Isn’t that a strange question to ask, if you are familiar with the Hebrew/Nephite scriptures? What does that suggest to us about the religion of the Zoramites? [In my opinion, that they either believe in multiple gods, or at least allow for that possibility – and they apparently know that Alma does not.] Do you see any parallel between this state of religious thinking and the religious thought of the world around us today?
In response, Alma begins to teach them more explicitly about the God in whom they must have faith. He first quotes the prophet Zenos, an Israelite prophet whose teachings have been lost from the Bible.
4 For he said: Thou art merciful, O God, for thou hast heard my prayer, even when I was in the wilderness; yea, thou wast merciful when I prayed concerning those who were mine enemies, and thou didst turn them to me.
5 Yea, O God, and thou wast merciful unto me when I did cry unto thee in my field; when I did cry unto thee in my prayer, and thou didst hear me.
6 And again, O God, when I did turn to my house thou didst hear me in my prayer.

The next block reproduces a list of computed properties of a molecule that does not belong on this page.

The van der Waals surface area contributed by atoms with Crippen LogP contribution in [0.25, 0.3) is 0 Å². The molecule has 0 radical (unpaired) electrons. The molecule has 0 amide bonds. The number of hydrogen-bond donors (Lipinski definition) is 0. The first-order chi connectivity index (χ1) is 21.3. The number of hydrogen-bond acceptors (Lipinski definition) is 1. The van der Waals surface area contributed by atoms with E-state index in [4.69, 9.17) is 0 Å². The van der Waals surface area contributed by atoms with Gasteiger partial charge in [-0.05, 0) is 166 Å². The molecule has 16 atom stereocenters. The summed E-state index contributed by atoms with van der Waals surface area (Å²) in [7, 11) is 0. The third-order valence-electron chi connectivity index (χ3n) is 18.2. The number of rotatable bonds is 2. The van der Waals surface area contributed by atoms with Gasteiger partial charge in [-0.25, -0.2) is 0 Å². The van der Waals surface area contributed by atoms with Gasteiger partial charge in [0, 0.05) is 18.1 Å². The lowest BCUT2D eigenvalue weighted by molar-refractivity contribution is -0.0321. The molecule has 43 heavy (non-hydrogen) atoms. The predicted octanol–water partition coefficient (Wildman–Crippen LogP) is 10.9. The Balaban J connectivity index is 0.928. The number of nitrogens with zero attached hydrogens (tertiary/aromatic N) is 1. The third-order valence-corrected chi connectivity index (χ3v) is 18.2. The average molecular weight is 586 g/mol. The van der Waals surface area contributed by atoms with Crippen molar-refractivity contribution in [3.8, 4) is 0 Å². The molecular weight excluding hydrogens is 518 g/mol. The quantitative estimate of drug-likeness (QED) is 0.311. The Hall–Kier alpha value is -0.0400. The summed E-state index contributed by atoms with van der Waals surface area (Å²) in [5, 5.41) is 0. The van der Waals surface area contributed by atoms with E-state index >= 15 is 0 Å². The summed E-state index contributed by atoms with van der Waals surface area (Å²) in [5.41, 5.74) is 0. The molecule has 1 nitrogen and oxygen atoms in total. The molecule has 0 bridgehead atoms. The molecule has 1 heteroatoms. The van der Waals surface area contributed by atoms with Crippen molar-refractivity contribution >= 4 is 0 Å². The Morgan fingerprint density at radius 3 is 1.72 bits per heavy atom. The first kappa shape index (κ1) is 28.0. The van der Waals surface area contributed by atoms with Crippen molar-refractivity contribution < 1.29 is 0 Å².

7 And when I did turn unto my closet, O Lord, and prayed unto thee, thou didst hear me.
[As these verses are read, write: “wilderness – field – house – closet” on board.]
Why is this scripture, with its indications of place, an especially appropriate way to begin to teach the Zoramites about God? [They have thought they had no place to worship, after having lost admission to their synagogue. They need to learn that God can be worshiped anywhere, and that he is the God of all, not of one place only.]
Alma then quotes from Zenock, another otherwise unknown prophet, and from Moses. At this point, Alma’s companion Amulek takes over and summarizes what Alma has taught.
5 And we have beheld that the great question which is in your minds is whether the word be in the Son of God, or whether there shall be no Christ.